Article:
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Swedes give low marks to pupils' performance

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Swedes give low marks to pupils' performance
A classroom in Sweden. Photo: Henrik Montgomery/TT
07:30 CET+01:00
Less than a fourth believe that Swedish pupils learn what they need to in school, a new poll suggests.

A total of 65 percent of respondents told pollsters at Novus that they do not believe pupils learn everything they need in school, reports Swedish radio's news programme Ekot.

Thirteen percent said they had no opinion and 23 percent instead took a positive view.

The survey is released a day ahead of the OECD's major Pisa survey, which measures pupils' skills in maths, reading comprehension and sciences. Swedes are hoping for an improved performance after the last Pisa report showed they were sliding in the ranking.

However, few Swedes believe that teachers are to blame for falling results.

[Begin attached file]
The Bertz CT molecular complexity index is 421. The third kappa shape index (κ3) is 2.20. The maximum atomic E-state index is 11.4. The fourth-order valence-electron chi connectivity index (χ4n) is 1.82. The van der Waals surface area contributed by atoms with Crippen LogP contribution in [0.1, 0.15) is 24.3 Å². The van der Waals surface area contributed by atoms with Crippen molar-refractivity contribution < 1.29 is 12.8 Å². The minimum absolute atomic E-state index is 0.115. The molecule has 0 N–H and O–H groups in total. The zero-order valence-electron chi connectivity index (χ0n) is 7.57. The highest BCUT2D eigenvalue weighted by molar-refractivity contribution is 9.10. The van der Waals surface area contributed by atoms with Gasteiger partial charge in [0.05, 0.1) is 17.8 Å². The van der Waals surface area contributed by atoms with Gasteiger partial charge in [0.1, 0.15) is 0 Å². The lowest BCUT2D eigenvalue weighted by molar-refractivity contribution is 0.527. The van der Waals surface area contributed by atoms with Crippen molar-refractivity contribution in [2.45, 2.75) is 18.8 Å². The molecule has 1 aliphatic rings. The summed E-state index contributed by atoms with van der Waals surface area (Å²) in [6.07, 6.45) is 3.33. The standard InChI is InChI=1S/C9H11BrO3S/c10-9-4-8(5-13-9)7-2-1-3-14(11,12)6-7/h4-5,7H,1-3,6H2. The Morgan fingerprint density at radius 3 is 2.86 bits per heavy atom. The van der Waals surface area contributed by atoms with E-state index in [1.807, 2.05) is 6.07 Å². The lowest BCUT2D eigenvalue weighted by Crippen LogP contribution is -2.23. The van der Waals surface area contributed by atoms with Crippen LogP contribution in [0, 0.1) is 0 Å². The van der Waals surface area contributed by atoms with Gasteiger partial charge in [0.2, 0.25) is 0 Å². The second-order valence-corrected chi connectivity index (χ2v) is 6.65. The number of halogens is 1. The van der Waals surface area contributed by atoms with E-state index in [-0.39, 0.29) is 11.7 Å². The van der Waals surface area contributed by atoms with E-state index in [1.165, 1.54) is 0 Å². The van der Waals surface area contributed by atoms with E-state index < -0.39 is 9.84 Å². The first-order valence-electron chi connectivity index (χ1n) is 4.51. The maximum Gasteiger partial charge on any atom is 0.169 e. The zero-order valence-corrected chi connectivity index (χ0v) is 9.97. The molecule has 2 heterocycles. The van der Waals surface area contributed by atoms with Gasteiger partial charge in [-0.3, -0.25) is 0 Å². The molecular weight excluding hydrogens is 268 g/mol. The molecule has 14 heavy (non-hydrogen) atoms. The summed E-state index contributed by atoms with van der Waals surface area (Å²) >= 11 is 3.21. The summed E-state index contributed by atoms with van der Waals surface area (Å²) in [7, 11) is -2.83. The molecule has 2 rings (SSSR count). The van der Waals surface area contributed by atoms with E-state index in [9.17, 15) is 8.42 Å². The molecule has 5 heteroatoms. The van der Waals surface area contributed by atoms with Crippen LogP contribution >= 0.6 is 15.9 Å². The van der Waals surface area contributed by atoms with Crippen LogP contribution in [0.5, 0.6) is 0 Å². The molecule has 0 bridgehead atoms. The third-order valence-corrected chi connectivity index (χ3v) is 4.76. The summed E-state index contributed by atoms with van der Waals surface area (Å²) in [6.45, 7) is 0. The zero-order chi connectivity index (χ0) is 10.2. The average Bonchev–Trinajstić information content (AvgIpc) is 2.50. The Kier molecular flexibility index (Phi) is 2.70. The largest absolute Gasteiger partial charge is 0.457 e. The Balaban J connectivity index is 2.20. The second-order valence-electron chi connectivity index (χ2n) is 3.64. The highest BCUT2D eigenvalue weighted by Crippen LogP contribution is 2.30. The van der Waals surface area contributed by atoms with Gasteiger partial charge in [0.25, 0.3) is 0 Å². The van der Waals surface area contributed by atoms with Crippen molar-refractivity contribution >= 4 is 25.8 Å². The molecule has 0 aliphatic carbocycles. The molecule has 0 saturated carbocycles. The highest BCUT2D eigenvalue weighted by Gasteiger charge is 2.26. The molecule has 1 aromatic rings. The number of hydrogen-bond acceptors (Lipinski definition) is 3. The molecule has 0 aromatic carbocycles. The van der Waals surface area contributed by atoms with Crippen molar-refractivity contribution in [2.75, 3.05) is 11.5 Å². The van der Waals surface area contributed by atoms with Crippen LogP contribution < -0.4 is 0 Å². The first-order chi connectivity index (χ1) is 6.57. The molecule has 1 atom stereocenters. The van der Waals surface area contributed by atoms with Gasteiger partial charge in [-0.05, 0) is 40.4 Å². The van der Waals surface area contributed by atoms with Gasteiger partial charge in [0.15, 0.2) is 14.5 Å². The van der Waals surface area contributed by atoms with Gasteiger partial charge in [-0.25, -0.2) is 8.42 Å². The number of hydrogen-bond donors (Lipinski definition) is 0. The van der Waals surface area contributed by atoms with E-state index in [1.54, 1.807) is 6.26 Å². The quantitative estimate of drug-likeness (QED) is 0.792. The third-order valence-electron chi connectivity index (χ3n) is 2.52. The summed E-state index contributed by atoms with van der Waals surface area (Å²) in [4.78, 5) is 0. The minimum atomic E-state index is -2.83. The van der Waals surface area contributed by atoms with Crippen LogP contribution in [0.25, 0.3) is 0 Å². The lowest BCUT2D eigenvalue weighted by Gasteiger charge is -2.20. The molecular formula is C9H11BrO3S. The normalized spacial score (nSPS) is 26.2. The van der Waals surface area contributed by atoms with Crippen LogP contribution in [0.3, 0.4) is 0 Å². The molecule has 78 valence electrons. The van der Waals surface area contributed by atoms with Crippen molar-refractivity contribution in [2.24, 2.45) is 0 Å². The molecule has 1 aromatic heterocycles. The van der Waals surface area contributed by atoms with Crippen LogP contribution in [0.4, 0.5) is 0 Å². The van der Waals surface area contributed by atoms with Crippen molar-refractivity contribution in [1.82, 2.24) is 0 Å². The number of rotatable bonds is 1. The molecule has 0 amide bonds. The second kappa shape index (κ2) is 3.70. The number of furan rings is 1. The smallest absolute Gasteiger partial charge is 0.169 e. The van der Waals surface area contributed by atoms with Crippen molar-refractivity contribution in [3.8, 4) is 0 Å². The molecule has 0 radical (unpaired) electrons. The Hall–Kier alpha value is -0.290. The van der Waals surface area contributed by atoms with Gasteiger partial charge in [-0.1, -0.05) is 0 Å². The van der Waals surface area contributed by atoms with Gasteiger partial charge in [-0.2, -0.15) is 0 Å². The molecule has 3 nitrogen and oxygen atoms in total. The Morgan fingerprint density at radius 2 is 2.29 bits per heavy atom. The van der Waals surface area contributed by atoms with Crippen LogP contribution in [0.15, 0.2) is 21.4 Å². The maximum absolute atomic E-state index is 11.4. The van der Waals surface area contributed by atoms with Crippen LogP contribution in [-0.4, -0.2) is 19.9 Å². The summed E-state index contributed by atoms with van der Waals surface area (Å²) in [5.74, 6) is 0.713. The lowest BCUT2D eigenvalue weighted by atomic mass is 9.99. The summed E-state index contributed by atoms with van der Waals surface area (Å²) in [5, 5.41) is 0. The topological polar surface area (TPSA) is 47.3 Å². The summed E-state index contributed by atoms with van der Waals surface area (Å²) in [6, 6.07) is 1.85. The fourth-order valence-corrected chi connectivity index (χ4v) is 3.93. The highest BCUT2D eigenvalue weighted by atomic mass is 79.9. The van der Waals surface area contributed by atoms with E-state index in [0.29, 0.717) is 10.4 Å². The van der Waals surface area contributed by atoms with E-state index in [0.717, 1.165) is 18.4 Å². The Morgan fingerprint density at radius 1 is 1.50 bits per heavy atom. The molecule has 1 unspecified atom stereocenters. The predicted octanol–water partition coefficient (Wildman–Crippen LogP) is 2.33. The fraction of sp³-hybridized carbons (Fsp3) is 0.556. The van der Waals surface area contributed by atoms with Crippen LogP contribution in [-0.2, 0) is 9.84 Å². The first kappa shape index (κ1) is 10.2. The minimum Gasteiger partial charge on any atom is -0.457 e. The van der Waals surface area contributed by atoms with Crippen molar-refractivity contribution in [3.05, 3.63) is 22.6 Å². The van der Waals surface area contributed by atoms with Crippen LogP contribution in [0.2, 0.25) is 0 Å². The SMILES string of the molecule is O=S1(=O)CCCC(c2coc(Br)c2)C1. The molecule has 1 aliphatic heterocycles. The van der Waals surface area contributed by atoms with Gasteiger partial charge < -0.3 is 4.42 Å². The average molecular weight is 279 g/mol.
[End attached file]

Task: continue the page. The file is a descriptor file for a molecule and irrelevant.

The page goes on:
Only three percent told the poll that they believe it is the fault of teachers, compared to 62 percent who said they thought the teachers are doing their job in providing knowledge to pupils.

“What's interesting about education is that when you ask about people's general picture, many have a negative opinion. (...) But when you ask in detail about whether or not the teachers are doing their job, they think they are. They think that the teachers are the least to blame. It's the state, followed by parents, followed by municipalities,” Novus opinion analyst Liza Pettersson told Ekot.

And there is still the chance that things could be on an upward trajectory. In November international ranking Timss suggested that schoolkids have improved their maths and science skills in the past few years.

“Congratulations to Sweden,” Dirk Hastedt, head of the International Association for the Evaluation of Educational Achievement (IEA), told The Local when the results were revealed last week.

Novus quizzed 1,039 people aged 18-79 for the online poll.

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